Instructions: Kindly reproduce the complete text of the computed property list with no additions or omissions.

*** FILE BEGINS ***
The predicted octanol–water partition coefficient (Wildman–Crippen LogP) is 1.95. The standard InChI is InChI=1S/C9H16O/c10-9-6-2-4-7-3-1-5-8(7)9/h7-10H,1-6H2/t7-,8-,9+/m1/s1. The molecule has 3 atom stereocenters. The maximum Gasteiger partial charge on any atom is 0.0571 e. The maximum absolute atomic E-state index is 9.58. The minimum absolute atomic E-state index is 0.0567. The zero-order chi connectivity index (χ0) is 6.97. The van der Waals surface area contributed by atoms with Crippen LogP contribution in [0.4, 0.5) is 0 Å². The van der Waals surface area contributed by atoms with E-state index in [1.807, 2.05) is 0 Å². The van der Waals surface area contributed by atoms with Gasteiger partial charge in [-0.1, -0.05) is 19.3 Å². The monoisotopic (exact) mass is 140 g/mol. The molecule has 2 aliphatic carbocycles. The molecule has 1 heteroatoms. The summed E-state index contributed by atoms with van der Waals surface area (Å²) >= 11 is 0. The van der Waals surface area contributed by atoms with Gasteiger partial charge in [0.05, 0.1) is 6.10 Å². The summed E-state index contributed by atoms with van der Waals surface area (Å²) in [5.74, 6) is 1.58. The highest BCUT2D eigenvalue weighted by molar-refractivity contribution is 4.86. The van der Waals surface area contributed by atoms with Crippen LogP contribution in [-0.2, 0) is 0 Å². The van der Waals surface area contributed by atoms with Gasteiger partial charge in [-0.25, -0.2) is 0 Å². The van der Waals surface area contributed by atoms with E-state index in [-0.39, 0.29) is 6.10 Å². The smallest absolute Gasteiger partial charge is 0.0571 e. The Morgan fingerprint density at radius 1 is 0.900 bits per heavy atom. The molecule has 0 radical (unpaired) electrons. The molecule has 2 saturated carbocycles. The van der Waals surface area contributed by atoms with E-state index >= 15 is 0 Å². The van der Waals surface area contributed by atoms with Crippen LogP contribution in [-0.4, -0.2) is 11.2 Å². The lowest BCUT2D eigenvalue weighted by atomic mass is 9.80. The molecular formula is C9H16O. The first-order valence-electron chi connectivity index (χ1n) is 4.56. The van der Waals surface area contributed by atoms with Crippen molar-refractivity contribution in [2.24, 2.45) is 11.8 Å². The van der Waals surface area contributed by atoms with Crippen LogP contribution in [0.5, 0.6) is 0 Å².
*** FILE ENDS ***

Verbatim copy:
The predicted octanol–water partition coefficient (Wildman–Crippen LogP) is 1.95. The standard InChI is InChI=1S/C9H16O/c10-9-6-2-4-7-3-1-5-8(7)9/h7-10H,1-6H2/t7-,8-,9+/m1/s1. The molecule has 3 atom stereocenters. The maximum Gasteiger partial charge on any atom is 0.0571 e. The maximum absolute atomic E-state index is 9.58. The minimum absolute atomic E-state index is 0.0567. The zero-order chi connectivity index (χ0) is 6.97. The van der Waals surface area contributed by atoms with Crippen LogP contribution in [0.4, 0.5) is 0 Å². The van der Waals surface area contributed by atoms with E-state index in [1.807, 2.05) is 0 Å². The van der Waals surface area contributed by atoms with Gasteiger partial charge in [-0.1, -0.05) is 19.3 Å². The monoisotopic (exact) mass is 140 g/mol. The molecule has 2 aliphatic carbocycles. The molecule has 1 heteroatoms. The summed E-state index contributed by atoms with van der Waals surface area (Å²) >= 11 is 0. The van der Waals surface area contributed by atoms with Gasteiger partial charge in [0.05, 0.1) is 6.10 Å². The summed E-state index contributed by atoms with van der Waals surface area (Å²) in [5.74, 6) is 1.58. The highest BCUT2D eigenvalue weighted by molar-refractivity contribution is 4.86. The van der Waals surface area contributed by atoms with Crippen LogP contribution in [-0.2, 0) is 0 Å². The van der Waals surface area contributed by atoms with Gasteiger partial charge in [-0.25, -0.2) is 0 Å². The van der Waals surface area contributed by atoms with E-state index in [-0.39, 0.29) is 6.10 Å². The smallest absolute Gasteiger partial charge is 0.0571 e. The Morgan fingerprint density at radius 1 is 0.900 bits per heavy atom. The molecule has 0 radical (unpaired) electrons. The molecule has 2 saturated carbocycles. The van der Waals surface area contributed by atoms with E-state index >= 15 is 0 Å². The van der Waals surface area contributed by atoms with Crippen LogP contribution in [-0.4, -0.2) is 11.2 Å². The lowest BCUT2D eigenvalue weighted by atomic mass is 9.80. The molecular formula is C9H16O. The first-order valence-electron chi connectivity index (χ1n) is 4.56. The van der Waals surface area contributed by atoms with Crippen molar-refractivity contribution in [2.24, 2.45) is 11.8 Å². The van der Waals surface area contributed by atoms with Crippen LogP contribution in [0.5, 0.6) is 0 Å².